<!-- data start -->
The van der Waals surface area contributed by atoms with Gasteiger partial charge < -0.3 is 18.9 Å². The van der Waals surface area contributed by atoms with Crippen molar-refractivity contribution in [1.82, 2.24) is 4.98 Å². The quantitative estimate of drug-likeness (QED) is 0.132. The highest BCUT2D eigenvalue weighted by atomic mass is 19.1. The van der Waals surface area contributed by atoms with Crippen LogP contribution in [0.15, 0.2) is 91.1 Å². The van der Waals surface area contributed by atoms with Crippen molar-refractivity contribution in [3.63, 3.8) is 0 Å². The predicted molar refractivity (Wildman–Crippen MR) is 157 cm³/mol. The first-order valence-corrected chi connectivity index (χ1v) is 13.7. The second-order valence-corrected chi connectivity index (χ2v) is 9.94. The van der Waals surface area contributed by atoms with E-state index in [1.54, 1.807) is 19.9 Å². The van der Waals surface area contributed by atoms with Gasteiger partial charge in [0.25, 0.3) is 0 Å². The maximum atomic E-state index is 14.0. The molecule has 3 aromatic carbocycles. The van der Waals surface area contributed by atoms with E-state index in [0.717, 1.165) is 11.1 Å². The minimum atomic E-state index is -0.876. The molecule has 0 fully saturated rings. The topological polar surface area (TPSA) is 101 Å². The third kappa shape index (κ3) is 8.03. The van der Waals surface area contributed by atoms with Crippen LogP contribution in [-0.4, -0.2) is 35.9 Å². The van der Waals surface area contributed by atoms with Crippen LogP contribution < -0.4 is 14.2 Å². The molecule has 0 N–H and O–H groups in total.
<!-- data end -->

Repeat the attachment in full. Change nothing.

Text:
The van der Waals surface area contributed by atoms with Gasteiger partial charge < -0.3 is 18.9 Å². The van der Waals surface area contributed by atoms with Crippen molar-refractivity contribution in [1.82, 2.24) is 4.98 Å². The quantitative estimate of drug-likeness (QED) is 0.132. The highest BCUT2D eigenvalue weighted by atomic mass is 19.1. The van der Waals surface area contributed by atoms with Crippen LogP contribution in [0.15, 0.2) is 91.1 Å². The van der Waals surface area contributed by atoms with Crippen molar-refractivity contribution in [3.63, 3.8) is 0 Å². The predicted molar refractivity (Wildman–Crippen MR) is 157 cm³/mol. The first-order valence-corrected chi connectivity index (χ1v) is 13.7. The second-order valence-corrected chi connectivity index (χ2v) is 9.94. The van der Waals surface area contributed by atoms with E-state index in [1.54, 1.807) is 19.9 Å². The van der Waals surface area contributed by atoms with Gasteiger partial charge in [0.25, 0.3) is 0 Å². The maximum atomic E-state index is 14.0. The molecule has 3 aromatic carbocycles. The van der Waals surface area contributed by atoms with E-state index in [0.717, 1.165) is 11.1 Å². The minimum atomic E-state index is -0.876. The molecule has 0 fully saturated rings. The topological polar surface area (TPSA) is 101 Å². The third kappa shape index (κ3) is 8.03. The van der Waals surface area contributed by atoms with Crippen LogP contribution in [-0.4, -0.2) is 35.9 Å². The van der Waals surface area contributed by atoms with Crippen LogP contribution < -0.4 is 14.2 Å². The molecule has 0 N–H and O–H groups in total.